Green Lantern Legacy is a fun read full of action; I recommend it for ages 9 to 13.

The publisher provided me with a copy of this title in exchange for my honest review.

Book Review: A Girl, A Raccoon, and the Midnight Moon by Karen Romano Young

Pearl has grown up in the Lancaster Avenue branch of the New York City Library, where her mom is a librarian. But with circulation down and a crumbling building that’s expensive to fix, she’s worried that she won’t have much of a future there. Then something horrible happens: the head of a statue of poet Edna St. Vincent Millay goes missing from the garden. The mystery of what happened to the statue combined with the plight of the library brings community members together to determine what they all really want for the place they call home.

A Girl, A Raccoon, and the Midnight Moon by Karen Romano Young is a sweet coming of age tale about what it means to create a community of caring individuals amidst the backdrop of a larger city, and what those people can do when they are informed about a cause. There’s also a touch of magical realism in the form of a family of literate raccoons, who have taught themselves to read and even report for their own newspaper aimed at nocturnal creatures.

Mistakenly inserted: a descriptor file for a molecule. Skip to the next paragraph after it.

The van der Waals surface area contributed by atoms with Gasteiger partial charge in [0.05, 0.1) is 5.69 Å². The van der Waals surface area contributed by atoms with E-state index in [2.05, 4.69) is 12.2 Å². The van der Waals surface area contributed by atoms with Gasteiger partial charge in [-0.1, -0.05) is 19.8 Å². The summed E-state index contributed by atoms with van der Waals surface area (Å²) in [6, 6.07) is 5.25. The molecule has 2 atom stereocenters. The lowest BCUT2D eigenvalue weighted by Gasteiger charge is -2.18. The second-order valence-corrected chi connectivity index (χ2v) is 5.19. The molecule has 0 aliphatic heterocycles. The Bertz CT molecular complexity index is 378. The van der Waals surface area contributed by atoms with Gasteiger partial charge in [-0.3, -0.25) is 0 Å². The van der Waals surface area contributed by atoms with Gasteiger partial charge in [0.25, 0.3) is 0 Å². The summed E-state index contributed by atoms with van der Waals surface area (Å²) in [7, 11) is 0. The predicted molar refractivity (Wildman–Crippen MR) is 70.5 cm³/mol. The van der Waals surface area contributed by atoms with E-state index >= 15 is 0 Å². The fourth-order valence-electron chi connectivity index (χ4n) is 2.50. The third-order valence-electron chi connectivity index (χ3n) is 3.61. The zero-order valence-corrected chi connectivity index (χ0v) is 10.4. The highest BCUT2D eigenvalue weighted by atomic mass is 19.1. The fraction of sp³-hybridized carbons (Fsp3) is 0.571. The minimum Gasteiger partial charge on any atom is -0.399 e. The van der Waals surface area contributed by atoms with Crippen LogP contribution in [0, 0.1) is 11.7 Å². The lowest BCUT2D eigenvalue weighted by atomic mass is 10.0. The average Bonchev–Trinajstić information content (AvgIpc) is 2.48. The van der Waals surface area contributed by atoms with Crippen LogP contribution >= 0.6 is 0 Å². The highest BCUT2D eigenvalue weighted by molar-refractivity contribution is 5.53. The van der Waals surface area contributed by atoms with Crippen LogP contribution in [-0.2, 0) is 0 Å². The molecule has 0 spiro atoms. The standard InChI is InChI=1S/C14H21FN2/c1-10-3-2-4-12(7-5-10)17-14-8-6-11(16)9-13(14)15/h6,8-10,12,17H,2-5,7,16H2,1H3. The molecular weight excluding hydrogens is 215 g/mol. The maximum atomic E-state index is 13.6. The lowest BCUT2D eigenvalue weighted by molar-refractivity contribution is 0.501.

When the statue’s head disappears and the library is threatened with closure to make way for affordable housing, Pearl believes that if enough people know what they could do at a library, they would care enough to convince the city to maintain it and keep it open. She enlists the help of new friends and other allies to put more library cards into the hands of the people who live around her and go to school with her. She also has a tall order of changing the minds of some people who would rather see new development win out over old buildings.

With her eclectic group of allies, Pearl also sets about solving the mystery of the missing head, and finding the answer will upend everything she thinks she knows.

A Girl, A Raccoon, and the Midnight Moon is for anyone who loves to read, loves to visit libraries, and believes in the power of community action. I recommend it for readers aged 9 to 13.

The publisher provided me with a copy of this title in exchange for my honest review.

Book Giveaway & Review: This Book Is Gray by Lindsay Ward

Giveaway: I have one copy of This Book Is Gray to give away courtesy of Two Lions (U.S. addresses only, please). For a chance to win, just leave a comment about your favorite gray thing in life. Mine is our family kitty, a gray tuxedo with lots of personality.